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    If You Have Extra Cash in Savings, Recast Your Mortgage to Get Lower Monthly Payments

    If you’ve been good about saving extra money every month and find yourself sitting on a pile of cash, should you make an extra large mortgage payment? The short answer is: you can, but it won’t lower your monthly payments unless you recast your mortgage. It will still reduce the overall amount you owe on the loan and, therefore, reduce the amount of interest it will accrue over the next month

    What is mortgage recasting?

    Mortgage recasting is when a lender adjusts the payment amount and schedule of the loan to reflect the current lower balance on the loan. This is referred to as re-amortization. Let’s use a real-life example.

    Let’s say you bought a house for the current median home price in Boise, Idaho: $536,000 (as of 10/7/2020) on a 30-year loan with a 3% interest rate. This means your monthly payments are $2,260.

    After 5 years of paying the $2,260, your mortgage balance will be $400,400. Say you’ve been able to save $1,000 per month over these 5 years, meaning you have $60,000 saved up, and you want to put this toward a massive mortgage payment. This will make your remaining loan balance $340,400. Without recasting your mortgage, next month you will still have to pay $2,260 to the bank. However, it will mean you will pay off your mortgage sooner.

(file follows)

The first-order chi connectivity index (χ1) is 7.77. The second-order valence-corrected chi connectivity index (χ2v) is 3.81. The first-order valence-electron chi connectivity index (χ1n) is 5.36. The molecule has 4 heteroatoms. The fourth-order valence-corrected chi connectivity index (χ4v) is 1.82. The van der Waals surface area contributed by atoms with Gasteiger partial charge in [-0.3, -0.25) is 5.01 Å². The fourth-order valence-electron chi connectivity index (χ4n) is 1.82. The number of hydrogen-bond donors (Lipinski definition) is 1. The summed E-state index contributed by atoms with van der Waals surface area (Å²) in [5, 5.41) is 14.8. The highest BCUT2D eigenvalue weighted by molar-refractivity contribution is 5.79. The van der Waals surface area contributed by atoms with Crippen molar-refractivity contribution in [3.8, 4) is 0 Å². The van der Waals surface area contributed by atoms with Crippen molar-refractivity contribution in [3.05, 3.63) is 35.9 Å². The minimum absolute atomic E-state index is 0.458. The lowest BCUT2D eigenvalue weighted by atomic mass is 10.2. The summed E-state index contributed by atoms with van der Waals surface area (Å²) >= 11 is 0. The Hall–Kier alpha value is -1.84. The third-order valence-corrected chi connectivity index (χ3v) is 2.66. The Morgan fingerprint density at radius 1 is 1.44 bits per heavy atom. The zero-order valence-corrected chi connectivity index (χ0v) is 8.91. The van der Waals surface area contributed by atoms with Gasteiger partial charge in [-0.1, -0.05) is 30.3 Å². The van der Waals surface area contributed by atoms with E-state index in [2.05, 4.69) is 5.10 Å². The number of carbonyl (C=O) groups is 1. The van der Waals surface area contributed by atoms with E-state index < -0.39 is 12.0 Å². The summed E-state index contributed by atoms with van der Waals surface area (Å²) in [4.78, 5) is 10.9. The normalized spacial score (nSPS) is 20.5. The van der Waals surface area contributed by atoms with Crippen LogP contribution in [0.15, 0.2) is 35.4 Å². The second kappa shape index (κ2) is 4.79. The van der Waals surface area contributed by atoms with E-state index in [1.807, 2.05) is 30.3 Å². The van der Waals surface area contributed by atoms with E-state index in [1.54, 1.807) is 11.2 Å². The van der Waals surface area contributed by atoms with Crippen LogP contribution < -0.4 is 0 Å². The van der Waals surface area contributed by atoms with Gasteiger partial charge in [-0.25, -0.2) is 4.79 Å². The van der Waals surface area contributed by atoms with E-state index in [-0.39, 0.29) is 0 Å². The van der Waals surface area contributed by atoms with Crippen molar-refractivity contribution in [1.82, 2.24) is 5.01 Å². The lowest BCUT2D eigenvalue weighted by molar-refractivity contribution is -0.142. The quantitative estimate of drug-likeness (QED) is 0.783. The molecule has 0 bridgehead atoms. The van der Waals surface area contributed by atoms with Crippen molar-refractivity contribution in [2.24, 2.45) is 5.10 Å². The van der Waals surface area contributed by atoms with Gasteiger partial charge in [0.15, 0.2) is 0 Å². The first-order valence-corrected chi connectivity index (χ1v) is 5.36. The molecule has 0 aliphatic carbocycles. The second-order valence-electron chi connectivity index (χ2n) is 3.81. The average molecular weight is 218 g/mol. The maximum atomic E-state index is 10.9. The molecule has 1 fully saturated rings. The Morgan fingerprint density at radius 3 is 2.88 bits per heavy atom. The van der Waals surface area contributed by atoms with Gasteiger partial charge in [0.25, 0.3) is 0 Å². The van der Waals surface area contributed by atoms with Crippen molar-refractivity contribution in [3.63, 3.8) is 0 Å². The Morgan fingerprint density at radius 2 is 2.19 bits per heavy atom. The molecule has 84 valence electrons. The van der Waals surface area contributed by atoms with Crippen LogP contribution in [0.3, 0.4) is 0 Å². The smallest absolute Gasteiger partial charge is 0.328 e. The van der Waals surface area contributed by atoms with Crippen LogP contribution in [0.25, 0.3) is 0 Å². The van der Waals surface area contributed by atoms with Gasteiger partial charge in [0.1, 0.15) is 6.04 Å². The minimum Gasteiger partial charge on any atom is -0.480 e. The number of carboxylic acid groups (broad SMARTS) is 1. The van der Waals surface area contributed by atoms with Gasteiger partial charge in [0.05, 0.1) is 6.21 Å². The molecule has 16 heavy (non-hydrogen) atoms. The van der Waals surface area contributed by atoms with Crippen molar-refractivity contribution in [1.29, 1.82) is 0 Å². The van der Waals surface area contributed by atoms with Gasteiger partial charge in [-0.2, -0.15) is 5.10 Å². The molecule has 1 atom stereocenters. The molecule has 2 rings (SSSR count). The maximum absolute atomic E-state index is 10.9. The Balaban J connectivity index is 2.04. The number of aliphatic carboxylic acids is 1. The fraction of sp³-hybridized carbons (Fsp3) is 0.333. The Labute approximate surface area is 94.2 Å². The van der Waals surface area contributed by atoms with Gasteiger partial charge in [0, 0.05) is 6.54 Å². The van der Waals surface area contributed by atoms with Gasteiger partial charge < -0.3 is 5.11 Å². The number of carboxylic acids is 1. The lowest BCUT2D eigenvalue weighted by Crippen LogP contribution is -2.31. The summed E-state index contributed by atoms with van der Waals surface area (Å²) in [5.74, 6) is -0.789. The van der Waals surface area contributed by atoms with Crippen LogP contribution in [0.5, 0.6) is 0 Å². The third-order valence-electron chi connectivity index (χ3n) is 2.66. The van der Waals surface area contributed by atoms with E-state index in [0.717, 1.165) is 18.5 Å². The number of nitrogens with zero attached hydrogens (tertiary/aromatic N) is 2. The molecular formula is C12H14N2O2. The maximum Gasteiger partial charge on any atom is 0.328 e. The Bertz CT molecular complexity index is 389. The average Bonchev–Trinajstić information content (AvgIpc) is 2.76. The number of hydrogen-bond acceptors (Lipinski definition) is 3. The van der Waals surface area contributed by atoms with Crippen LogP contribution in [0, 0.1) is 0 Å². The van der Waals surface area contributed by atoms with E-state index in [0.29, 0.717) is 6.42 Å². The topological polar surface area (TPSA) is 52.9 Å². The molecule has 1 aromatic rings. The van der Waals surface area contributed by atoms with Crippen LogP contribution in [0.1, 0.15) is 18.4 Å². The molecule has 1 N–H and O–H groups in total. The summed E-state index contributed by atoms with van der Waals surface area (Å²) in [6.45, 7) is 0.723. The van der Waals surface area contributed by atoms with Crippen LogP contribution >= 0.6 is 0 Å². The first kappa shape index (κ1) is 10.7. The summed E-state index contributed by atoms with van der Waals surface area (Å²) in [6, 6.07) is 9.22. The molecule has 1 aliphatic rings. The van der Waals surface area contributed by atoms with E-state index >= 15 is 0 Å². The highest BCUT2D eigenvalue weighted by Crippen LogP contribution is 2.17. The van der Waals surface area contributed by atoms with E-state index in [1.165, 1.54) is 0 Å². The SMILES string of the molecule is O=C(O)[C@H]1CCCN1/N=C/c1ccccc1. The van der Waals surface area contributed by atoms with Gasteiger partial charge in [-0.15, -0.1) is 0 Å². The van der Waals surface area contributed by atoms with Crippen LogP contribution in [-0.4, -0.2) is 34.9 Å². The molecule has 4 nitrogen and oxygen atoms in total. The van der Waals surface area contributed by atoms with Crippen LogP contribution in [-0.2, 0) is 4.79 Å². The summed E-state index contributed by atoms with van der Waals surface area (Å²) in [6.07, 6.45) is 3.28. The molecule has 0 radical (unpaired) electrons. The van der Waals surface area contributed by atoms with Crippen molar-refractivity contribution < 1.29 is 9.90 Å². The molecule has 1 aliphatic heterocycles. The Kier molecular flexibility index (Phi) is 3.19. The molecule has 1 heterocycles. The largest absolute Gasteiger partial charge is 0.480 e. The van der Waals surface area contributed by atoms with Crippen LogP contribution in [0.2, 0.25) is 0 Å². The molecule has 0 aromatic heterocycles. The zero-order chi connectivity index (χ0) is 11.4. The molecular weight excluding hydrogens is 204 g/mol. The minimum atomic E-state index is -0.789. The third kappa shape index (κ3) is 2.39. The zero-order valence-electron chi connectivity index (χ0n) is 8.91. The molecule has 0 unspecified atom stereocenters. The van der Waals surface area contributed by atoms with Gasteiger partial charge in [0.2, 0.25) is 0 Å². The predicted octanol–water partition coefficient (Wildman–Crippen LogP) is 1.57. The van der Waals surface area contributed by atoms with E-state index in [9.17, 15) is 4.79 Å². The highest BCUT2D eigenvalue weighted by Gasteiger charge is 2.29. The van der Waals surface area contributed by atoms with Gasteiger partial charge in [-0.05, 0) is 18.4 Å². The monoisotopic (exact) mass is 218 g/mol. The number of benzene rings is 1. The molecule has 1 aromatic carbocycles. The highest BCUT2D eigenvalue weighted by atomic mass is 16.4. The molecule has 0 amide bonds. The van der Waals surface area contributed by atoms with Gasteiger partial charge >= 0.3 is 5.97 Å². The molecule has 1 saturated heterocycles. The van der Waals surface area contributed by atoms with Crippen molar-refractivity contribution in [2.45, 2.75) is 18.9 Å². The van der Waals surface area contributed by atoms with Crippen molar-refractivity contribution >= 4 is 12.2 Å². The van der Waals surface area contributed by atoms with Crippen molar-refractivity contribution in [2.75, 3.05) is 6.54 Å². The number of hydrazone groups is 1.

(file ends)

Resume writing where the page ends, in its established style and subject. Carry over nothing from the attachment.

If you have your mortgage recasted after this massive payment, your payments will be lower for the remaining 25 years of the loan. With the new amortization schedule, your new monthly payments will be $1,614 per month, saving you $646 every month!

    On top of that, it may make sense to refinance your mortgage as well if interest rates have improved. Speak to your lender about if this option makes sense for your situation.

    Two things to keep in mind.

    1. Ask your lender if they will recast your loan before making a large payment. If you have a loan that is not backed by the government (FHA, USDA, VA, or most jumbo loans), your loan cannot be recast. Government-backed loans through Fannie Mae and Freddie Mac can be recast.
    2. Unless you plan to live in your home long enough to pay off the mortgage, it may not make as much sense to re-amortize the loan. The average homeowner stays in their home for 13 years now, according to the National Association of Realtors. In the same report, Boise homeowners tend to live in their homes for around 8 years. Keep your long-term goals in mind when deciding to recast your mortgage.

    The Boise market is one of the hottest and fastest-growing in the nation. If you want to take advantage of low interest rates and buy a home, browse our listings and call a Build Idaho agent to get started.

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